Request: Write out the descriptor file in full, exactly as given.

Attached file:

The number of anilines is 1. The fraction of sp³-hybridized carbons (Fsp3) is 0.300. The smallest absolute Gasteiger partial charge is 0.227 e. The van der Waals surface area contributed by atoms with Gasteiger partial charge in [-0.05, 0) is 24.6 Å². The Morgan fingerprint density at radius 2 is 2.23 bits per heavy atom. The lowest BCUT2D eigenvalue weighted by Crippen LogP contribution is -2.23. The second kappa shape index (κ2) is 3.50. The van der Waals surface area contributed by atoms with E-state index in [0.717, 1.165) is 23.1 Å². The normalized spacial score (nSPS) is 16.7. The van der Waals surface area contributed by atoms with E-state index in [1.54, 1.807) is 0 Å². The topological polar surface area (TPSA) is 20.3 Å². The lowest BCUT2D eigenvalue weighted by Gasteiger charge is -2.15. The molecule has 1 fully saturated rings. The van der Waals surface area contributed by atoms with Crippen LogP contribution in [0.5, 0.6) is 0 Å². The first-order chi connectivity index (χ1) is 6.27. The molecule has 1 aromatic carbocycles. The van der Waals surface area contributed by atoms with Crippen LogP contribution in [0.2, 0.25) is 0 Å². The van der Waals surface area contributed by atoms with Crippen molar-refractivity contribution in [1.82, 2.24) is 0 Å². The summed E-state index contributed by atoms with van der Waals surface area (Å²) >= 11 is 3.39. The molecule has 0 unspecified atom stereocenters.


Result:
The number of anilines is 1. The fraction of sp³-hybridized carbons (Fsp3) is 0.300. The smallest absolute Gasteiger partial charge is 0.227 e. The van der Waals surface area contributed by atoms with Gasteiger partial charge in [-0.05, 0) is 24.6 Å². The Morgan fingerprint density at radius 2 is 2.23 bits per heavy atom. The lowest BCUT2D eigenvalue weighted by Crippen LogP contribution is -2.23. The second kappa shape index (κ2) is 3.50. The van der Waals surface area contributed by atoms with E-state index in [0.717, 1.165) is 23.1 Å². The normalized spacial score (nSPS) is 16.7. The van der Waals surface area contributed by atoms with E-state index in [1.54, 1.807) is 0 Å². The topological polar surface area (TPSA) is 20.3 Å². The lowest BCUT2D eigenvalue weighted by Gasteiger charge is -2.15. The molecule has 1 fully saturated rings. The van der Waals surface area contributed by atoms with Crippen LogP contribution in [0.5, 0.6) is 0 Å². The first-order chi connectivity index (χ1) is 6.27. The molecule has 1 aromatic carbocycles. The van der Waals surface area contributed by atoms with Crippen LogP contribution in [0.2, 0.25) is 0 Å². The van der Waals surface area contributed by atoms with Crippen molar-refractivity contribution in [1.82, 2.24) is 0 Å². The summed E-state index contributed by atoms with van der Waals surface area (Å²) >= 11 is 3.39. The molecule has 0 unspecified atom stereocenters.